“I do expect, though, that cooperation with [Asian] countries that face the growing threat of China’s economic coercion and aggressive behavior … will converge more and more with European democracies as well as the United States,” said Ferenczy, assistant professor at National Dong Hwa University in Taiwan.

Europe sours on China

NATO’s eastward shift reflects not only an intensified U.S.-China rivalry, but also changing European attitudes toward Beijing.

For decades, Europe prioritized stable ties with China, which in 2020 overtook the United States as the European Union’s biggest trading partner.

But European views of China have soured under the leadership of Chinese Communist Party chief Xi Jinping, whose government has become more authoritarian at home and more aggressive abroad.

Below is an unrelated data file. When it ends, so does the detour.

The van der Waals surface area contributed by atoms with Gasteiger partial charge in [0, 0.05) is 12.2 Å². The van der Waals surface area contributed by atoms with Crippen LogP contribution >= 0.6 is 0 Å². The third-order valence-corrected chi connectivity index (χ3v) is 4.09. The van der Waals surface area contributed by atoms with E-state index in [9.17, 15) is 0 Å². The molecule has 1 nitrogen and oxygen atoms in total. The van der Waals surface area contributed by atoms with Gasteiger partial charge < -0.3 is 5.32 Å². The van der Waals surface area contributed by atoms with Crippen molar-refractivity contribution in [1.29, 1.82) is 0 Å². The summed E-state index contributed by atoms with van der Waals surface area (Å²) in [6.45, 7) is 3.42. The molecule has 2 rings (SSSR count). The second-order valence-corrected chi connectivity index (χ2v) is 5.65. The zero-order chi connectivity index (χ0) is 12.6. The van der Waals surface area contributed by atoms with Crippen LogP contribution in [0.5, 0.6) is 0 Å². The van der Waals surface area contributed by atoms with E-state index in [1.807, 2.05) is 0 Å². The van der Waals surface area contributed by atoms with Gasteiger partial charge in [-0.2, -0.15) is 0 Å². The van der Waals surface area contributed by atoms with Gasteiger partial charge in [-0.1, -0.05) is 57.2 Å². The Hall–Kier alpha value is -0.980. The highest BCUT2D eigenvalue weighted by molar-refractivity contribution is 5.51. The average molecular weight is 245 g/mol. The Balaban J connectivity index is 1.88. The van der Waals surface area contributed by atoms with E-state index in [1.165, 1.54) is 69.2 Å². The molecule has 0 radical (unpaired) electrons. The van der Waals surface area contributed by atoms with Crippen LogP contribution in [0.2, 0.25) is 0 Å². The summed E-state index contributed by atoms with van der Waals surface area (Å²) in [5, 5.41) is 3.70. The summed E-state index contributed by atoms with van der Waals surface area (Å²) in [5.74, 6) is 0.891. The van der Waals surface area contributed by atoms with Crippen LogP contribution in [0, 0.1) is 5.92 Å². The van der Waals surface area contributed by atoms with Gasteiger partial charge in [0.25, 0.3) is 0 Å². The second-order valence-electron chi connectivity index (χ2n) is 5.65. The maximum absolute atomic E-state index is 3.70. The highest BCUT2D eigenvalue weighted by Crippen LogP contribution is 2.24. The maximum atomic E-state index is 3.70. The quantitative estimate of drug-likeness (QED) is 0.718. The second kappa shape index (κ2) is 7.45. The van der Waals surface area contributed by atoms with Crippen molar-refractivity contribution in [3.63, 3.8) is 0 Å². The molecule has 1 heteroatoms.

Under Xi, China has obliterated democratic opposition in Hong Kong, increased military threats against democratically ruled Taiwan, and been accused of genocide against Uighur Muslims.

Xi has also steadily expanded China’s military presence beyond its shores, most notably in the South China Sea, where it has created military outposts over the objections of its neighbors, which have overlapping territorial claims with China.

As part of its new “wolf warrior” approach to diplomacy, China has made clear it will retaliate against countries that criticize Beijing or enact policies that go against its wishes.